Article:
Nail art aficionados tend to fall into one of two categories: those who adore elaborate designs, and then people like me. Personally, I love a good nail design but I wasn't blessed with a steady hand, or the patience to pretend like I have one. So I tend to leave the designs up to the professionals out of fear of royally messing up my polish job. But backstage at Prabal Gurung's Fall/Winter 2019 show in NYC on Feb. 10, there was hope for for folks with twitchy fingers who still love themselves a simple nail art trend.
Nail artist Miss Pop, working with Zoya, created a design that just about anyone can recreate. While some of the models would be getting a solid shade on their nails, some received a swoop design. Miss Pop started with a base coat before applying two coats of Zoya nail polish in Vanessa in a sort of diagonal half-moon shape. "[Vanessa] is fall's answer to hot pink," she told The Zoe Report. "The color is like if you kissed a raspberry. That's the color that would show up on your lips." She then topped the shade with a glossy top coat to seal everything in.
The key to pulling this design off at home, Miss Pop says, is the quality of the brush in your nail polish. "Over the past few years, so many nail polish companies have transitioned their brushes to these fat brushes that aren't very flexible," she tells The Zoe Report. "You can't use them if you've got a smaller nail bed, and they are terrible for nail design." The key is to find a brush — whether it's already in a polish or a brush that you buy on your own — that is small and flexible.
Once you've got your brush on lockdown, there are two ways to paint on this swoop, according to Miss Pop. If you're interested in free-handing the art, place your brush about two-thirds of the way down the nail. "Then just swipe up, following the natural curve of the nail," Miss Pop explains.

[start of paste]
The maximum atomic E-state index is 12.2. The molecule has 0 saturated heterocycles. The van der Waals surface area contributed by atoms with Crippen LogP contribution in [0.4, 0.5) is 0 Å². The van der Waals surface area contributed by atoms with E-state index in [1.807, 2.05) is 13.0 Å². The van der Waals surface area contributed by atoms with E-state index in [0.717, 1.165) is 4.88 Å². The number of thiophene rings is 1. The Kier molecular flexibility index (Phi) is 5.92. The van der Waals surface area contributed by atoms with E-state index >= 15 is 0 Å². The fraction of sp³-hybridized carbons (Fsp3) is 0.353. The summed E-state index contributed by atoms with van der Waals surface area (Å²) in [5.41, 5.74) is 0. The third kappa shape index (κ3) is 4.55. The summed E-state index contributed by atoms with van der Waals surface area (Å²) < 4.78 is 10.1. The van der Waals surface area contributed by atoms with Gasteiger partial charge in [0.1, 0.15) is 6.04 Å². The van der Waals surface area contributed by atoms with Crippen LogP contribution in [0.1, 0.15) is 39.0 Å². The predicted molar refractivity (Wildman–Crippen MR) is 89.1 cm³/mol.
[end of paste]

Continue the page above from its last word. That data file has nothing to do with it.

You should start the swoop in the same spot for every nail in order to keep it cohesive. "That said, you do want the same amount of polish on every nail, regardless of how long or short each nail is," she notes. So two-thirds of the way down is a good jumping off point, but you might need to adjust if you've got nails that vary greatly in length.
A little skittish about free-handing the design? You can still get the look easily at home. Miss Pop suggests picking up a pack of nail art guide stickers. "Place them about where you'd like the bottom of your swoop to be, so, again, two-thirds down the nail, and then paint on your polish," she said.
The beauty of this technique is that, since the shape is already in place, thanks to the sticker, you can paint your polish on straight up — not in a complicated swoop. Then, just wait for the polish to be dry to the tough, and peel off the sticker.
See? There's no longer a reason to be scared of an at-home nail art moment. This swooping design proves that anyone can be a nail artist, no matter how shaky your hands are.